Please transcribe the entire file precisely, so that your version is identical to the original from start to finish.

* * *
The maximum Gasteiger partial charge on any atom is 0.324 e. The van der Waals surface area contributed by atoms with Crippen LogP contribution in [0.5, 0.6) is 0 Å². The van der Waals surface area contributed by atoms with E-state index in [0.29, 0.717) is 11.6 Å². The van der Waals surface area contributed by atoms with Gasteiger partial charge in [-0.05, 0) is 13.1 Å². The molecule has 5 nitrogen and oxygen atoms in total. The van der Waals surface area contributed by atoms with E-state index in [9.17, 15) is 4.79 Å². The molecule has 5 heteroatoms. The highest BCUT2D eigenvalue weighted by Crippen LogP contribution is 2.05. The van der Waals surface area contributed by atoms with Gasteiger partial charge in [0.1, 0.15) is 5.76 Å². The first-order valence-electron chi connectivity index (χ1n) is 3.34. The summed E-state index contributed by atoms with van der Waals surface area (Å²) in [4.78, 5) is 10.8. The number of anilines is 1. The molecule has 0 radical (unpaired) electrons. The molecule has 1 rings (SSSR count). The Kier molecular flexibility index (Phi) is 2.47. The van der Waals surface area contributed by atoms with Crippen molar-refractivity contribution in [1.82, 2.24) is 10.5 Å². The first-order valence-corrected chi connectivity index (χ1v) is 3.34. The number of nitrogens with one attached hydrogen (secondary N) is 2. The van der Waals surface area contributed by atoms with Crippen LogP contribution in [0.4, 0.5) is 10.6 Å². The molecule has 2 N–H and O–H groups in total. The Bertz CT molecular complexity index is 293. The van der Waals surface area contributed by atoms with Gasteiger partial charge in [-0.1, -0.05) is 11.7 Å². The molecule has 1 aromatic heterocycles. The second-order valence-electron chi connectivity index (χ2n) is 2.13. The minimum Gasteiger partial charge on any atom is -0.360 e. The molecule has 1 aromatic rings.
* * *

The maximum Gasteiger partial charge on any atom is 0.324 e. The van der Waals surface area contributed by atoms with Crippen LogP contribution in [0.5, 0.6) is 0 Å². The van der Waals surface area contributed by atoms with E-state index in [0.29, 0.717) is 11.6 Å². The van der Waals surface area contributed by atoms with Gasteiger partial charge in [-0.05, 0) is 13.1 Å². The molecule has 5 nitrogen and oxygen atoms in total. The van der Waals surface area contributed by atoms with E-state index in [9.17, 15) is 4.79 Å². The molecule has 5 heteroatoms. The highest BCUT2D eigenvalue weighted by Crippen LogP contribution is 2.05. The van der Waals surface area contributed by atoms with Gasteiger partial charge in [0.1, 0.15) is 5.76 Å². The first-order valence-electron chi connectivity index (χ1n) is 3.34. The summed E-state index contributed by atoms with van der Waals surface area (Å²) in [4.78, 5) is 10.8. The number of anilines is 1. The molecule has 0 radical (unpaired) electrons. The molecule has 1 rings (SSSR count). The Kier molecular flexibility index (Phi) is 2.47. The van der Waals surface area contributed by atoms with Crippen molar-refractivity contribution in [1.82, 2.24) is 10.5 Å². The first-order valence-corrected chi connectivity index (χ1v) is 3.34. The number of nitrogens with one attached hydrogen (secondary N) is 2. The van der Waals surface area contributed by atoms with Crippen LogP contribution in [0.4, 0.5) is 10.6 Å². The molecule has 2 N–H and O–H groups in total. The Bertz CT molecular complexity index is 293. The van der Waals surface area contributed by atoms with Gasteiger partial charge in [-0.1, -0.05) is 11.7 Å². The molecule has 1 aromatic heterocycles. The second-order valence-electron chi connectivity index (χ2n) is 2.13. The minimum Gasteiger partial charge on any atom is -0.360 e. The molecule has 1 aromatic rings.